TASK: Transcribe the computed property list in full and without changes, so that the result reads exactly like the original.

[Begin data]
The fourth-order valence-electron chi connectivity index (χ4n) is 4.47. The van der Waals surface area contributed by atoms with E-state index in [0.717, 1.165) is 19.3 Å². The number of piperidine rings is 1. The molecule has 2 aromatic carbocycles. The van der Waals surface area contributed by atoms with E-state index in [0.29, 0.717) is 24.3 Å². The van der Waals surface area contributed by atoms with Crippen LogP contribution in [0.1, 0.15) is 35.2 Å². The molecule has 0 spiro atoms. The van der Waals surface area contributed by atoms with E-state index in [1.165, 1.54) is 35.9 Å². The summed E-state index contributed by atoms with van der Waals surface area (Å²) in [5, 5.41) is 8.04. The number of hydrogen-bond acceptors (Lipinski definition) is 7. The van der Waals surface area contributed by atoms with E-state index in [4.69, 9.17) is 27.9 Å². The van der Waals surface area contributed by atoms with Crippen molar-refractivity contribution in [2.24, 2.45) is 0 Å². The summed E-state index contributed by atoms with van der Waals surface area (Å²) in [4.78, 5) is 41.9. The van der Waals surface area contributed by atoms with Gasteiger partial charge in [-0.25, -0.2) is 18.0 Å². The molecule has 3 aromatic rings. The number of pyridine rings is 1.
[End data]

The fourth-order valence-electron chi connectivity index (χ4n) is 4.47. The van der Waals surface area contributed by atoms with E-state index in [0.717, 1.165) is 19.3 Å². The number of piperidine rings is 1. The molecule has 2 aromatic carbocycles. The van der Waals surface area contributed by atoms with E-state index in [0.29, 0.717) is 24.3 Å². The van der Waals surface area contributed by atoms with Crippen LogP contribution in [0.1, 0.15) is 35.2 Å². The molecule has 0 spiro atoms. The van der Waals surface area contributed by atoms with E-state index in [1.165, 1.54) is 35.9 Å². The summed E-state index contributed by atoms with van der Waals surface area (Å²) in [5, 5.41) is 8.04. The number of hydrogen-bond acceptors (Lipinski definition) is 7. The van der Waals surface area contributed by atoms with E-state index in [4.69, 9.17) is 27.9 Å². The van der Waals surface area contributed by atoms with Crippen molar-refractivity contribution in [2.24, 2.45) is 0 Å². The summed E-state index contributed by atoms with van der Waals surface area (Å²) in [4.78, 5) is 41.9. The van der Waals surface area contributed by atoms with Gasteiger partial charge in [-0.25, -0.2) is 18.0 Å². The molecule has 3 aromatic rings. The number of pyridine rings is 1.